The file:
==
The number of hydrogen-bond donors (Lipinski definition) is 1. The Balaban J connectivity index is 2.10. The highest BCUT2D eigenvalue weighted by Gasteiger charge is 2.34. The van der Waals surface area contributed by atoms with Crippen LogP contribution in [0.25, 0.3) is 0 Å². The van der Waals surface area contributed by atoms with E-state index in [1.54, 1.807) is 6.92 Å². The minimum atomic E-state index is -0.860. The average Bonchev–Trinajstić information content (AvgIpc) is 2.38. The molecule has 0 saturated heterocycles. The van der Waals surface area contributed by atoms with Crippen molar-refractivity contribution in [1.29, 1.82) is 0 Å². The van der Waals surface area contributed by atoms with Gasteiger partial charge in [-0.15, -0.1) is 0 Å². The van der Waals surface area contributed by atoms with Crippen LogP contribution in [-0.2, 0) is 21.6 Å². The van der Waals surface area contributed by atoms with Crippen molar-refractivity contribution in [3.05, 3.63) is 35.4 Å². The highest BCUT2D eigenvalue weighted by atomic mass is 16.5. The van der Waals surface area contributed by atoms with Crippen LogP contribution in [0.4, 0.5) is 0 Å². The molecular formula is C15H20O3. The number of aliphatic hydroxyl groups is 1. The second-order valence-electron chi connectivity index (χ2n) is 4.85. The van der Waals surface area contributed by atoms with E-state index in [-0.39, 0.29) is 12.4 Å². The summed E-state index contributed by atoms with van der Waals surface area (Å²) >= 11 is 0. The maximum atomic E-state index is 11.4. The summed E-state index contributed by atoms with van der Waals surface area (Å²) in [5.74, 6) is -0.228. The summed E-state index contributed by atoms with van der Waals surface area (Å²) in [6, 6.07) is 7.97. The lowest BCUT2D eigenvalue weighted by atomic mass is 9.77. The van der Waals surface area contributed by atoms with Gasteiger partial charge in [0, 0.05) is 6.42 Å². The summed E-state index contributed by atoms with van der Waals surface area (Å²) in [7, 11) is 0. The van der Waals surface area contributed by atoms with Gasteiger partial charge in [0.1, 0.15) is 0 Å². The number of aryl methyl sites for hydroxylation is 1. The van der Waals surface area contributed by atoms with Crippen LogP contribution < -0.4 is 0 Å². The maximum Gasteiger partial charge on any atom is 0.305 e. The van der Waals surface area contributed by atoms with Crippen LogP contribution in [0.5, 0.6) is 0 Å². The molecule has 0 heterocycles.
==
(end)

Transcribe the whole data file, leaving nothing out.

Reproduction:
The number of hydrogen-bond donors (Lipinski definition) is 1. The Balaban J connectivity index is 2.10. The highest BCUT2D eigenvalue weighted by Gasteiger charge is 2.34. The van der Waals surface area contributed by atoms with Crippen LogP contribution in [0.25, 0.3) is 0 Å². The van der Waals surface area contributed by atoms with E-state index in [1.54, 1.807) is 6.92 Å². The minimum atomic E-state index is -0.860. The average Bonchev–Trinajstić information content (AvgIpc) is 2.38. The molecule has 0 saturated heterocycles. The van der Waals surface area contributed by atoms with Crippen molar-refractivity contribution in [1.29, 1.82) is 0 Å². The van der Waals surface area contributed by atoms with Gasteiger partial charge in [-0.15, -0.1) is 0 Å². The van der Waals surface area contributed by atoms with Crippen LogP contribution in [-0.2, 0) is 21.6 Å². The van der Waals surface area contributed by atoms with Crippen molar-refractivity contribution in [3.05, 3.63) is 35.4 Å². The highest BCUT2D eigenvalue weighted by atomic mass is 16.5. The van der Waals surface area contributed by atoms with Crippen LogP contribution in [0.4, 0.5) is 0 Å². The molecular formula is C15H20O3. The number of aliphatic hydroxyl groups is 1. The second-order valence-electron chi connectivity index (χ2n) is 4.85. The van der Waals surface area contributed by atoms with E-state index in [-0.39, 0.29) is 12.4 Å². The summed E-state index contributed by atoms with van der Waals surface area (Å²) >= 11 is 0. The maximum atomic E-state index is 11.4. The summed E-state index contributed by atoms with van der Waals surface area (Å²) in [5.74, 6) is -0.228. The summed E-state index contributed by atoms with van der Waals surface area (Å²) in [6, 6.07) is 7.97. The lowest BCUT2D eigenvalue weighted by atomic mass is 9.77. The van der Waals surface area contributed by atoms with Gasteiger partial charge in [0, 0.05) is 6.42 Å². The summed E-state index contributed by atoms with van der Waals surface area (Å²) in [7, 11) is 0. The van der Waals surface area contributed by atoms with Gasteiger partial charge in [0.1, 0.15) is 0 Å². The number of aryl methyl sites for hydroxylation is 1. The van der Waals surface area contributed by atoms with Crippen LogP contribution < -0.4 is 0 Å². The maximum Gasteiger partial charge on any atom is 0.305 e. The van der Waals surface area contributed by atoms with Crippen LogP contribution in [0.5, 0.6) is 0 Å². The molecule has 0 heterocycles.